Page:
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J Pediatr. Author manuscript; available in PMC 2011 February 1.

Published in final edited form as:

Published online 2009 December 6. doi: 10.1016/j.jpeds.2009.08.049

PMCID: PMC2844328

NIHMSID: NIHMS181732

Anna Maria Hibbs, MD, MSCE,^{1,}^{*} Dennis Black, PhD,^{2} Lisa Palermo, MA,^{2} Avital Cnaan, PhD,^{3} Xianqun Luan, MS,^{4} William E Truog, MD, Michele C Walsh, MD, MS,^{1} and Roberta A Ballard, MD.^{6}

To determine the prevalence in the neonatal literature of statistical approaches accounting for the unique clustering patterns of multiple births. To explore the sensitivity of an actual trial to several analytic approaches to multiples.

A systematic review of recent perinatal trials assessed the prevalence of studies accounting for clustering of multiples. The NO CLD trial served as a case study of the sensitivity of the outcome to several statistical strategies. We calculated odds ratios using non-clustered (logistic regression) and clustered (generalized estimating equations, multiple outputation) analyses.

In the systematic review, most studies did not describe the randomization of twins and did not account for clustering. Of those studies that did, exclusion of multiples and generalized estimating equations were the most common strategies. The NO CLD study included 84 infants with a sibling enrolled in the study. Multiples were more likely than singletons to be white and were born to older mothers (p<0.01). Analyses that accounted for clustering were statistically significant; analyses assuming independence were not.

The statistical approach to multiples can influence the odds ratio and width of confidence intervals, thereby affecting the interpretation of a study outcome. A minority of perinatal studies address this issue.

The statistical methods most commonly used to analyze the outcomes of perinatal clinical trials assume the statistical independence of each measured outcome between individuals. In other words, they assume that individuals are not correlated. However, the outcomes of twins and infants from higher order multiple births are not independent, violating the assumptions of these analytic methods. Siblings from the same gestation share genes, as well as prenatal and postnatal environmental and iatrogenic exposures. Further correlation may be induced in a randomized clinical trial if, as often happens, multiples receive the same intervention, either as a result of randomizing multiples as a cluster or equivalently, randomizing the mother if treating during pregnancy.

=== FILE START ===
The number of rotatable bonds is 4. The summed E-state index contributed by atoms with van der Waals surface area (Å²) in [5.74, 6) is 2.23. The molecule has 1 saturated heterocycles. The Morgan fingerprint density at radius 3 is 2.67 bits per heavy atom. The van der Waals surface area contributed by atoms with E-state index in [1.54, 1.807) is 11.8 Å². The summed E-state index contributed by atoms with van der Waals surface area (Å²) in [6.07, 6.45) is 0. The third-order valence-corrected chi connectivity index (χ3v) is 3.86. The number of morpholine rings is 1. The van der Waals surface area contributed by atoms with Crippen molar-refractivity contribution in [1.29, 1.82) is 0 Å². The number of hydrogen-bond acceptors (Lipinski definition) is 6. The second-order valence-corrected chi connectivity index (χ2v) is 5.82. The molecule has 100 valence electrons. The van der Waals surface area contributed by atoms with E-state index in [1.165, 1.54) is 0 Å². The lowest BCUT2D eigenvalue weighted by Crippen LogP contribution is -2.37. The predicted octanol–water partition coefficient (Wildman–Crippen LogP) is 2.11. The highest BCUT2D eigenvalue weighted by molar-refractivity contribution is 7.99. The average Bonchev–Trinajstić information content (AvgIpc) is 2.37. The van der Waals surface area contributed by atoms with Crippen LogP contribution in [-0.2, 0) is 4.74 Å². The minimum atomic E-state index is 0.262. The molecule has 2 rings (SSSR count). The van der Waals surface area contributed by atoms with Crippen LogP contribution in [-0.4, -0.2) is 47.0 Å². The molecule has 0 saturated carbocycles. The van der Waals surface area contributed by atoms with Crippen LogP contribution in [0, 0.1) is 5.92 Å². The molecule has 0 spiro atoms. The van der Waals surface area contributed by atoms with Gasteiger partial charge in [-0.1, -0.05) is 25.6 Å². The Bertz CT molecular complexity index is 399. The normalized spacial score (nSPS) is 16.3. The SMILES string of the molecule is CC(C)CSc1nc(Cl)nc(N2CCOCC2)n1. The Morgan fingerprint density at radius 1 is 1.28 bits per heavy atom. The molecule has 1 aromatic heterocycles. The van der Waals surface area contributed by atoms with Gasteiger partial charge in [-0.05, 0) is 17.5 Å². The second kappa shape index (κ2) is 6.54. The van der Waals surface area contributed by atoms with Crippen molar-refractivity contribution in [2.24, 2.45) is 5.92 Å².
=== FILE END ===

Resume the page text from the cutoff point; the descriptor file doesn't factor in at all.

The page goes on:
Multiple births are common in the neonatal intensive care unit, particularly among patients born preterm. The prevalence of infants born from multiple gestations among very low birth weight infants at NICHD Neonatal Research Network sites in 2006 ranged from 21–30% [personal communication, MCW]. Among multiples, 87% were twins, 12% were triplets, and 2% were higher-order multiples.

Analytic strategies for clustered data are standard in other medical research situations.^{42} For instance, clustered analyses are routinely used when the outcomes of both eyes are measured in ophthalmology trials, for repeated longitudinal measures of the same patient, or when subjects have been cluster randomized by site.^{43}^{–}^{56} In these cases, the vast majority of outcomes are part of a cluster group, whether that group consists of the data from an individual site or an individual patient. In such cases, using statistical tests that assume independence for clustered data has the potential to impact both the accuracy and precision of the results. This problem has also been demonstrated in cohorts that are exclusively comprised of twins.^{44}^{,}^{57} However, unlike studies comprised entirely of twins, in most neonatal studies singletons are the majority although multiples may make up a large minority. This makes the clustering pattern in neonatal studies unique, because most of the outcomes measured are not from a cluster group, but many are. Gates et al. also demonstrated that the analytic approach to non-independence in such situations may influence the estimates of odds ratios and confidence intervals in such populations.^{58} Furthermore, multiples may be different than singletons with regards to key prognostic demographic characteristics such as race and socioeconomic status, thereby increasing the importance of appropriately accounting for their correlated status and other covariates in the analysis. Therefore, neonatal populations represent a unique situation for which a standard analytic approach has not been established.